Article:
A smile can also cause a lot of stress

A smile can also cause a lot of stress

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Facial expressions regulate the world

A smile is primarily interpreted as an act of kindness and warmth. But not every smile is positive. The human body reacts very differently to the different nuances of the smile. In a recent study, American scientists examined the effects of smiling on the human body.

A team of researchers led by Jared Martin, a doctor of psychology at the University of Wisconsin-Madison, is studying the physical reactions that a smile from the other person can cause in the study. A rewarding or warm smile can lower the partner's stress level and strengthen the bond. In contrast, a dominant, superior smile can result in an increase in stress hormones. The results of the study were recently published in the scientific reports.

Facial expressions regulate the world

"Our results show that subtle differences in the way facial expressions are used during a conversation can fundamentally change the body and feeling of the interlocutor," explains Martin in a press release from the university on the study results. "Facial expressions really regulate the world," says Martin.

The main types of smiles: dominance, belonging and reward

Martin works closely with the psychology professor Paula Niedenthal, whose emotional research has established three main types of smiles: dominance, belonging and reward. The dominant smile should convey the other person's own status. The belonging smile should strengthen the connection between the conversation partners and show that you are not a threat. The rewarding smile shows that you made someone happy.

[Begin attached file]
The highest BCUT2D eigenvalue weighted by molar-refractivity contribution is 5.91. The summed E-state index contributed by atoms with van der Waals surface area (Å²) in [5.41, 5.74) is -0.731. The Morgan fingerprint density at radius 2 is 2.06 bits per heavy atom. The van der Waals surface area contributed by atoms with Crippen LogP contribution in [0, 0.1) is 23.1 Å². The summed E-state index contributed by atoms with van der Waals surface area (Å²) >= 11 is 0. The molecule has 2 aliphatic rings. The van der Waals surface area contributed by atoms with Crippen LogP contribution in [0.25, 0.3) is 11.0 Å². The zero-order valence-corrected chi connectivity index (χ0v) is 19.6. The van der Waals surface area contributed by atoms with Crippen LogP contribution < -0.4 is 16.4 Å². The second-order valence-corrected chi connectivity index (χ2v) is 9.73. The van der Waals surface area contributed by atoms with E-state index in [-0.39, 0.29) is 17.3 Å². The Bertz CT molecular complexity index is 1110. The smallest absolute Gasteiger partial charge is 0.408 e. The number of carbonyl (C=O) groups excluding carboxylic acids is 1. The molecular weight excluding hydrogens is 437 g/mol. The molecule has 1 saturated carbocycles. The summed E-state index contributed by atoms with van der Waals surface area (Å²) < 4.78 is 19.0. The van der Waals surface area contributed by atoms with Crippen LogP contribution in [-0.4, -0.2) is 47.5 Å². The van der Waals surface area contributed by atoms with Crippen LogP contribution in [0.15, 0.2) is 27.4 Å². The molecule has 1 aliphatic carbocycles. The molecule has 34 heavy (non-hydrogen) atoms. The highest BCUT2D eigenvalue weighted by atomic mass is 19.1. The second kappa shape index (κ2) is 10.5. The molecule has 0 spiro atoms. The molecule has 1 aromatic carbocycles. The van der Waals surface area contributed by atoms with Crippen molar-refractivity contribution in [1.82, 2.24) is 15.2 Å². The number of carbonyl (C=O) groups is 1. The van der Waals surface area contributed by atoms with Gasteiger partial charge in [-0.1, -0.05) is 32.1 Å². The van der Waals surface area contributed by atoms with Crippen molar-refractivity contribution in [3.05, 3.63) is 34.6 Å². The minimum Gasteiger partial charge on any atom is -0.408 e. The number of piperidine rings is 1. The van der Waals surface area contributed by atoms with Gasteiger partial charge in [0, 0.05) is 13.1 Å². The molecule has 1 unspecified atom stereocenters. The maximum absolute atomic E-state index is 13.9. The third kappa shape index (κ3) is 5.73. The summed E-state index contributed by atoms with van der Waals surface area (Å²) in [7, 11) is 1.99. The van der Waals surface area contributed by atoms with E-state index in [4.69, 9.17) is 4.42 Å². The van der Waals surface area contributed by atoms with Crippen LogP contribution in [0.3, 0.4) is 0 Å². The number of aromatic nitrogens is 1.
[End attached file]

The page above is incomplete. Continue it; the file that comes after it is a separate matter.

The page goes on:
Course of the study

In the study, 90 subjects had to give short speeches via a webcam and saw the reactions of the listeners to a screen. In fact, the responses were previously recorded responses, each with a certain type of smile, either reward, belonging, or dominance. In the meantime, the researchers monitored the speakers' heart rate and regularly took saliva samples to measure the stress hormone cortisol.

Dominant smiles caused stress

“When the test subjects got a dominant smile that they interpreted as negative and critical, they felt more stress,” says Niedenthal. As a result, her cortisol level also rose and remained elevated for a long time after the speech. In contrast, the rewarding smile was interpreted as approval and resulted in the subjects feeling less stress and producing less cortisol. The associated smile was more difficult to interpret in this context by the test subjects, but came closer to the effect of the rewarding smile.

People deal with social information differently

"People differ in how tolerant or able they are to deal with or understand social information," says Niedenthal. The parasympathetic nervous system, which manages breathing and heart rate, is responsible for the reactions.

Diseases can change reactions

"Heart rate variability is not innate and unchangeable," explains Martin. Some diseases and disorders such as obesity, cardiovascular disease, autism, anxiety and depression can pull heart rate variability down. This in turn could lead to people recognizing social signals such as dominance and reward more poorly and reacting differently.

Stress changes perception

"We are all individuals: one may be really scared, the other in good shape," Martin sums up. The things we carry around change the way we perceive the world in a very sensitive and personal way, the expert says. (vb)

Author and source information

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